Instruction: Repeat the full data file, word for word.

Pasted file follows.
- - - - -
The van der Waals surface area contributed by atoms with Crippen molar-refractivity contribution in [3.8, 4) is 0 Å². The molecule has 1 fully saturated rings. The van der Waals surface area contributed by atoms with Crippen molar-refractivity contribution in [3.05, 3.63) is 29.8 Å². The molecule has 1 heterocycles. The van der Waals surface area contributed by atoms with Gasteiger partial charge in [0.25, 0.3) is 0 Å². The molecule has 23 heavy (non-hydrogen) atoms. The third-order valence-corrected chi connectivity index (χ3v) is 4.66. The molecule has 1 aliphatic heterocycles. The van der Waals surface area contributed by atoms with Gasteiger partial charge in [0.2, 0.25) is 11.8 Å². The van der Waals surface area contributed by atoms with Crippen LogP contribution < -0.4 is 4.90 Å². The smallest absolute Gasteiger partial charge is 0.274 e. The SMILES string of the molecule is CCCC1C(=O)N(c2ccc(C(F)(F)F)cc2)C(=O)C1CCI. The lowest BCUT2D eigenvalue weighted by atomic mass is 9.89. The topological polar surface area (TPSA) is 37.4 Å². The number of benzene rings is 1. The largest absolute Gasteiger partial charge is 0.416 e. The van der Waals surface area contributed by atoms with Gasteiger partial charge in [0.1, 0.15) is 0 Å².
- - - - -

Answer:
The van der Waals surface area contributed by atoms with Crippen molar-refractivity contribution in [3.8, 4) is 0 Å². The molecule has 1 fully saturated rings. The van der Waals surface area contributed by atoms with Crippen molar-refractivity contribution in [3.05, 3.63) is 29.8 Å². The molecule has 1 heterocycles. The van der Waals surface area contributed by atoms with Gasteiger partial charge in [0.25, 0.3) is 0 Å². The molecule has 23 heavy (non-hydrogen) atoms. The third-order valence-corrected chi connectivity index (χ3v) is 4.66. The molecule has 1 aliphatic heterocycles. The van der Waals surface area contributed by atoms with Gasteiger partial charge in [0.2, 0.25) is 11.8 Å². The van der Waals surface area contributed by atoms with Crippen LogP contribution < -0.4 is 4.90 Å². The smallest absolute Gasteiger partial charge is 0.274 e. The SMILES string of the molecule is CCCC1C(=O)N(c2ccc(C(F)(F)F)cc2)C(=O)C1CCI. The lowest BCUT2D eigenvalue weighted by atomic mass is 9.89. The topological polar surface area (TPSA) is 37.4 Å². The number of benzene rings is 1. The largest absolute Gasteiger partial charge is 0.416 e. The van der Waals surface area contributed by atoms with Gasteiger partial charge in [0.1, 0.15) is 0 Å².